Thoughts on ‘Extremely Wicked, Shockingly Evil and Vile’

I don’t watch movies often, but I had just finished my last semester of undergrad and I decided I needed to lock the door, turn off the lights, and throw my brain in the garbage bin for a while. So I picked out the newest Netflix release starring Zac Efron and Lily Collins.

Except I couldn’t turn my brain off. I was analyzing and commenting on the whole movie, mainly that the movie felt weird but I couldn’t figure out why. The cinematography? Writing? Story? Story. I don’t know, it felt weirdly pro-Ted Bundy and it made me uncomfortable.

But I think my problem was that I had the privilege of dramatic irony. I knew the ending already because I knew about Ted Bundy before hand, but the characters in the movie didn’t. Therefore, I had to be with them and move through their chronology.

And that’s when the movie started making sense. The movie was weirdly pro-Ted because people were pro-Ted. He was charming. Folks adored him, even if the following night he would kidnap, rape, and murder young women. He had such an air around him that you almost didn’t want to believe it. And it doesn’t help that Zac Efron is Zac Efron and looks like Ted Bundy but better.

Which is why I’m bothering to write this review (Is it a review? It’s just my thoughts on the movie but whatever). The pro-Ted angle mixed with the horrible crimes he committed makes the movie dynamic, which is why it stuck with me. When more of Ted’s crimes come to light, the simulacra of Ted starts to fail. When he finally admits what he did at the end, writing down what happen to the girl’s head on the prison visiting window, you break with Lily Colin’s character. You’re meant to empathize with her. You’re meant to be right there along with her.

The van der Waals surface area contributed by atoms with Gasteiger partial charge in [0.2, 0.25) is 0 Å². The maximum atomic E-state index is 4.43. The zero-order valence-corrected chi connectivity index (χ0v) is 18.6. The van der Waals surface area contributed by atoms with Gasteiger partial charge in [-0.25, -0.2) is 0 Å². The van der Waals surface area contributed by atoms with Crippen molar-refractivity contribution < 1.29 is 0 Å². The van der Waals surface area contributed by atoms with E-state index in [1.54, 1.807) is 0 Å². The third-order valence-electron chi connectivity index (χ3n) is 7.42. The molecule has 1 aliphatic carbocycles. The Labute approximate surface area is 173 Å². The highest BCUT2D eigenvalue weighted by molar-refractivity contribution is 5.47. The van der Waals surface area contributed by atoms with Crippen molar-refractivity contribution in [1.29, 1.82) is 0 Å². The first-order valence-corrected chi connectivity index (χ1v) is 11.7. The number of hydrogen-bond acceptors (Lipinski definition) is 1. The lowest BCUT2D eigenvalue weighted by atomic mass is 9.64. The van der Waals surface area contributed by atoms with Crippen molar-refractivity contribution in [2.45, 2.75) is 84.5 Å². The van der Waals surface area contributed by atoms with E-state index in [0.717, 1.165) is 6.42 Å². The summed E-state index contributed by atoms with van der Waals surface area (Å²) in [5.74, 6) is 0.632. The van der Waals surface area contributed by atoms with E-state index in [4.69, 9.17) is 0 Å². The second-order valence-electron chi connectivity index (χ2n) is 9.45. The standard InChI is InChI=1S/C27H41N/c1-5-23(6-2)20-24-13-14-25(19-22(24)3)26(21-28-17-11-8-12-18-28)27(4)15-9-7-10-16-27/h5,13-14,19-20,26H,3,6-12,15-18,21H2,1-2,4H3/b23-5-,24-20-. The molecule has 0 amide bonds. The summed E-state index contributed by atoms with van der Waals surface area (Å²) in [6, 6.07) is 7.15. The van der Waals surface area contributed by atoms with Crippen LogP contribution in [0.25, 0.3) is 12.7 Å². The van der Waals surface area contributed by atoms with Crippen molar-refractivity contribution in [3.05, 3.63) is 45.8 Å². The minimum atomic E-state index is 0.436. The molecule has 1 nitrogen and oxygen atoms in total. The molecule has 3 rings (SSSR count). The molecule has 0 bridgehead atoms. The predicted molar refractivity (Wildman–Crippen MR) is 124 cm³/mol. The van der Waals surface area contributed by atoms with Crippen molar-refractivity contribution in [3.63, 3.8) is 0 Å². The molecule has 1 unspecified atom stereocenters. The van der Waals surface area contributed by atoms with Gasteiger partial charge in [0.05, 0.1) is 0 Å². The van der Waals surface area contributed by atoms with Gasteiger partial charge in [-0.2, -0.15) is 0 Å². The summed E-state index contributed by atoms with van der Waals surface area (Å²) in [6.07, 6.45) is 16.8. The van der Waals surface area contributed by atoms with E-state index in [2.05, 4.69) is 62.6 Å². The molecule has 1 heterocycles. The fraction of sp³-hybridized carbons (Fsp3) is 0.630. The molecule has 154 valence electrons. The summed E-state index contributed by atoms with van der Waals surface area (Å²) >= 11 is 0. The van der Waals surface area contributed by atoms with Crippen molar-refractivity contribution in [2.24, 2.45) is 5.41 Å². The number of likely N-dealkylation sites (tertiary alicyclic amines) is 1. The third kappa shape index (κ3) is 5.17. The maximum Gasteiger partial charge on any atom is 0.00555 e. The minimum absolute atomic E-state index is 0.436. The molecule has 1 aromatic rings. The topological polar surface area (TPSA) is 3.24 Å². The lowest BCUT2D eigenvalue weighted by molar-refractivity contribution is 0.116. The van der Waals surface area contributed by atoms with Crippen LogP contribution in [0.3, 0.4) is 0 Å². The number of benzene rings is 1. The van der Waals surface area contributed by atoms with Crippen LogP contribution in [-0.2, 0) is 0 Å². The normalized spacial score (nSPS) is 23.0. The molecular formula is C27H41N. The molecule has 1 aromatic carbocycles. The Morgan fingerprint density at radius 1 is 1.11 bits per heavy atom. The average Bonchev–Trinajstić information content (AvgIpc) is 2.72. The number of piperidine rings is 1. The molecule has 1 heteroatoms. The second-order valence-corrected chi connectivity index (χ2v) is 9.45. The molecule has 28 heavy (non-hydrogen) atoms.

It’s an interesting take on an old story that I’m sure will be twisted in some way. People love things that go against our morals (a positive-ish spin on a serial killer story), and so this movie presents us with a disturbing question: would we defend someone as horrible as Ted Bundy merely because we liked him? Many people would say says. Who would we hurt to further protect him? Well, lots of people. Probably women.

Ted, then, if we were to look at this story purely as a text, thus represents normalcy, hegemony. He’s the white patriarchal id who could get away with the shit that he did for as long as he did, and then he had people in his corner defending him because he’s Ted Bundy. I don’t think his story would have been the same if he were black or female, and so white maleness is central to Ted Bundy’s crimes.

Listen, I know. It’s the same critique on something that’s going to continue to exist. White masculinity has hacked itself through America’s fine, fleshy neck for its own enjoyment in terms of cultural colonization, ecological domination, and protection in past and current legislation. America’s been built on the wants of white dudes who expect to get away with their shit and have other people defend their wants. But I think to distill this concept down to one person, Ted Bundy, who does horrible crimes for his own pleasure and flees the justice system for as long as he does reminds us that he is possible because of the system we live in. Especially if we empathized with Ted Bundy, we’re forced to look at how we interact with that same system too.

The more I think about this movie, the more I like it. Yes it’s an old tale but it very much applies to modern times. Who gets away with shit. Who has the hack saw. Who gets hacked. And who gets away with shit. Really makes you think.

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